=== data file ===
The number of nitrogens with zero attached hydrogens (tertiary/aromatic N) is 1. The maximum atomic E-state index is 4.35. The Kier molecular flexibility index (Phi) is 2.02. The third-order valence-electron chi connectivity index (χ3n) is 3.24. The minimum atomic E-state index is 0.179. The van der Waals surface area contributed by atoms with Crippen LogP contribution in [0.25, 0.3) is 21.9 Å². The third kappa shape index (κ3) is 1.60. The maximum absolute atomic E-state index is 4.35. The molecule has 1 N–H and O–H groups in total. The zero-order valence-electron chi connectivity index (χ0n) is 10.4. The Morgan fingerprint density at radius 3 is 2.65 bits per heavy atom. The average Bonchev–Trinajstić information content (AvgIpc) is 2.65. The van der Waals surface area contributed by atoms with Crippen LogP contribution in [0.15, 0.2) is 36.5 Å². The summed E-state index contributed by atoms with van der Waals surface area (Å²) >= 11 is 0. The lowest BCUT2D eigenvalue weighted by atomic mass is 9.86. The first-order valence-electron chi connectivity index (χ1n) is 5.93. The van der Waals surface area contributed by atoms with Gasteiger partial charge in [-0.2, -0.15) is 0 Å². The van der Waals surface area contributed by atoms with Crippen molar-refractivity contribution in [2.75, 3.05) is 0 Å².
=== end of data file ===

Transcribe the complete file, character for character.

The number of nitrogens with zero attached hydrogens (tertiary/aromatic N) is 1. The maximum atomic E-state index is 4.35. The Kier molecular flexibility index (Phi) is 2.02. The third-order valence-electron chi connectivity index (χ3n) is 3.24. The minimum atomic E-state index is 0.179. The van der Waals surface area contributed by atoms with Crippen LogP contribution in [0.25, 0.3) is 21.9 Å². The third kappa shape index (κ3) is 1.60. The maximum absolute atomic E-state index is 4.35. The molecule has 1 N–H and O–H groups in total. The zero-order valence-electron chi connectivity index (χ0n) is 10.4. The Morgan fingerprint density at radius 3 is 2.65 bits per heavy atom. The average Bonchev–Trinajstić information content (AvgIpc) is 2.65. The van der Waals surface area contributed by atoms with Crippen LogP contribution in [0.15, 0.2) is 36.5 Å². The summed E-state index contributed by atoms with van der Waals surface area (Å²) >= 11 is 0. The lowest BCUT2D eigenvalue weighted by atomic mass is 9.86. The first-order valence-electron chi connectivity index (χ1n) is 5.93. The van der Waals surface area contributed by atoms with Gasteiger partial charge in [-0.2, -0.15) is 0 Å². The van der Waals surface area contributed by atoms with Crippen molar-refractivity contribution in [2.75, 3.05) is 0 Å².